Bridget Yates FMA

Case study
"Gives time to support and enable others outside direct management to generate new knowledge and insights, e.g. through training, mentoring, learning programmes."

Bridget Yates FMA, Monument Fellow, Gressenhall Farm and Workhouse

I was awarded my FMA in the 1980s under the old system of nomination and peer review; when the rules where changed to bring greater transparency and access, I felt that I should strive to meet the new requirements wherever possible and appropriate, especially in regard to support and enabling others to achieve in their own careers and enthusiasms.

In recent years I have been a trustee at the Museum of East Anglian Life, Stowmarket and at the Farmland Museum in Cambridgeshire, and in 2011-12 I was fortunate enough to be a Monument Fellow at Gressenhall Farm and Workhouse working with Megan Dennis, the curator, and a wide team of staff and volunteers. Indeed, I enjoyed this so much that I am still an occasional volunteer.

For the last three years, I have been teaching, with Nichola Johnson, former Director of the Sainsbury Centre, a six day course of seminars on Understanding Museums for SHARE Museums East. These seminars are targeted specifically at people working in museums in any capacity who have not gone through a postgraduate programme.

Participants have included front of house, interpreters, volunteers and trustees and in Spring 2013 we were particularly pleased to include an enthusiastic cohort of Norfolk Museums Teaching Museum trainees. A variant of this programme is being offered to a group of Heritage Lottery Fund Skills for the Future trainees from Gressenhall and Stowmarket in the autumn.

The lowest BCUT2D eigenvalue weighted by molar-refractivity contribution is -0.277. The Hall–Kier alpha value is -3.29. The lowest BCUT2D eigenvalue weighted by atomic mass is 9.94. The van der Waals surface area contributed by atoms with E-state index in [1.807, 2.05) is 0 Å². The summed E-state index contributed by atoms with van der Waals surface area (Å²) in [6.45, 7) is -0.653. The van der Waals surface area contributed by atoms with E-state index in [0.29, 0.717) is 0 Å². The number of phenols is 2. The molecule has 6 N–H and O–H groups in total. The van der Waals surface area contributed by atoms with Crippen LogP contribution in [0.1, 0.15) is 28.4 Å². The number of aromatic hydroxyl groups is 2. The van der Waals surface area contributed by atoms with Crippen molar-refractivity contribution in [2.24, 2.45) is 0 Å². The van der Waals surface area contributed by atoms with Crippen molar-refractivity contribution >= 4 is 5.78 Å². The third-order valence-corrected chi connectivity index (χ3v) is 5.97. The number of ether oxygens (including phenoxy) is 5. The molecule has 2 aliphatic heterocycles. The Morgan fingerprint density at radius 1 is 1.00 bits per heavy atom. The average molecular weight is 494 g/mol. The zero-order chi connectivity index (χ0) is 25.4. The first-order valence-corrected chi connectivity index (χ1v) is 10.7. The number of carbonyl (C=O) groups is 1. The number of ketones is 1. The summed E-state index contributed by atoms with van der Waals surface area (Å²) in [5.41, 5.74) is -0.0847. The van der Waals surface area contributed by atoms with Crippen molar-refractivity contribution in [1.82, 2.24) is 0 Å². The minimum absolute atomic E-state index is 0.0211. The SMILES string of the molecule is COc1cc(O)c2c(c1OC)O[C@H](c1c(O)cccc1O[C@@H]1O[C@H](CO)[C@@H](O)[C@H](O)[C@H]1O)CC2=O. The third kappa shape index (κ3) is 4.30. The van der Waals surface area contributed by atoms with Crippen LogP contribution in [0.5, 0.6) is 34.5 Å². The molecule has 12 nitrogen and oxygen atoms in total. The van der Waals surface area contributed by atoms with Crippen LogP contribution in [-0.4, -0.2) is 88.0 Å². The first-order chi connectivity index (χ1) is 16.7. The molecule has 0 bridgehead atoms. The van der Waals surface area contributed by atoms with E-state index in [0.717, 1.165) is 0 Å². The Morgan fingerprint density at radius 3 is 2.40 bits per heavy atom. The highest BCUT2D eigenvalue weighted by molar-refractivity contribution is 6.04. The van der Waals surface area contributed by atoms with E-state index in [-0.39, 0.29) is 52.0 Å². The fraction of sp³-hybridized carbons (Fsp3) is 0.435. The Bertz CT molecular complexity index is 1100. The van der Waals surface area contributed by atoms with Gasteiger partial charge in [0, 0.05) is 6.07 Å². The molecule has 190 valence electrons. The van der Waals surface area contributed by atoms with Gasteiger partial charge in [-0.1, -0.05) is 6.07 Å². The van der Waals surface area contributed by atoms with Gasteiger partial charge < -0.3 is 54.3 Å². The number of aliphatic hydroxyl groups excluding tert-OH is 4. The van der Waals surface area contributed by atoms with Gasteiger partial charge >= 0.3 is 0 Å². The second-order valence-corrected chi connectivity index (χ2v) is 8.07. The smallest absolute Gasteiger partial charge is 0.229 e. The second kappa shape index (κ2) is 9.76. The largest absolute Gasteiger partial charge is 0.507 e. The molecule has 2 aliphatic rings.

I have long been an enthusiast of volunteer run museums, exemplified by my former role as a curatorial adviser/museum mentor, and for a number of years I offered seminars on working with volunteers.

My experience and knowledge in this area has been consolidated into a new AIM Success Guide Successfully Recruiting and Retaining Volunteers, co-authored with Julia Hill.

In 2011 I successfully completed a PhD on Volunteer Run Museums in English Market Towns and Villages and since then I have been able to give a number of conference papers which have, I hope, opened up museums to a wider audience, and increased understanding of an important part of the museum landscape.  

Working in museums must have been a good career choice for me as after 45 years in the trade I am still hugely enthusiastic about museums, the people who work in them, their collections and the transformative role that museums can play in people’s lives.